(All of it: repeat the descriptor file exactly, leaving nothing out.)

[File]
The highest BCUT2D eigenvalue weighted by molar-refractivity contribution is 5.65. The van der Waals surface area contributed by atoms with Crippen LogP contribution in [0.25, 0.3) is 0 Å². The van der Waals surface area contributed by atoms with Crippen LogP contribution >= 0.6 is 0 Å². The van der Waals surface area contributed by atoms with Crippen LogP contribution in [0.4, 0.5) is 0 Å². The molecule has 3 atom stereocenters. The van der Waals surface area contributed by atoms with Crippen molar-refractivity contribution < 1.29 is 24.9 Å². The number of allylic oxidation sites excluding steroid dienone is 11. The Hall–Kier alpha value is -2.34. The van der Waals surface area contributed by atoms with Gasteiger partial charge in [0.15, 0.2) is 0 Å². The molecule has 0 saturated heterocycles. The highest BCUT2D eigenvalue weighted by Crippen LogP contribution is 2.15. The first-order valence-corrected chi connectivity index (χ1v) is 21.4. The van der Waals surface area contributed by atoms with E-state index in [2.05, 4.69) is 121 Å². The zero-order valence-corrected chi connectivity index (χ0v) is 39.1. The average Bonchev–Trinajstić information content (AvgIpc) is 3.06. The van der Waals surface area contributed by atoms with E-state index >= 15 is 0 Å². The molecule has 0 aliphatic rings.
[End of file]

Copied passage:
The highest BCUT2D eigenvalue weighted by molar-refractivity contribution is 5.65. The van der Waals surface area contributed by atoms with Crippen LogP contribution in [0.25, 0.3) is 0 Å². The van der Waals surface area contributed by atoms with Crippen LogP contribution >= 0.6 is 0 Å². The van der Waals surface area contributed by atoms with Crippen LogP contribution in [0.4, 0.5) is 0 Å². The molecule has 3 atom stereocenters. The van der Waals surface area contributed by atoms with Crippen molar-refractivity contribution < 1.29 is 24.9 Å². The number of allylic oxidation sites excluding steroid dienone is 11. The Hall–Kier alpha value is -2.34. The van der Waals surface area contributed by atoms with Gasteiger partial charge in [0.15, 0.2) is 0 Å². The molecule has 0 saturated heterocycles. The highest BCUT2D eigenvalue weighted by Crippen LogP contribution is 2.15. The first-order valence-corrected chi connectivity index (χ1v) is 21.4. The van der Waals surface area contributed by atoms with E-state index in [2.05, 4.69) is 121 Å². The zero-order valence-corrected chi connectivity index (χ0v) is 39.1. The average Bonchev–Trinajstić information content (AvgIpc) is 3.06. The van der Waals surface area contributed by atoms with E-state index >= 15 is 0 Å². The molecule has 0 aliphatic rings.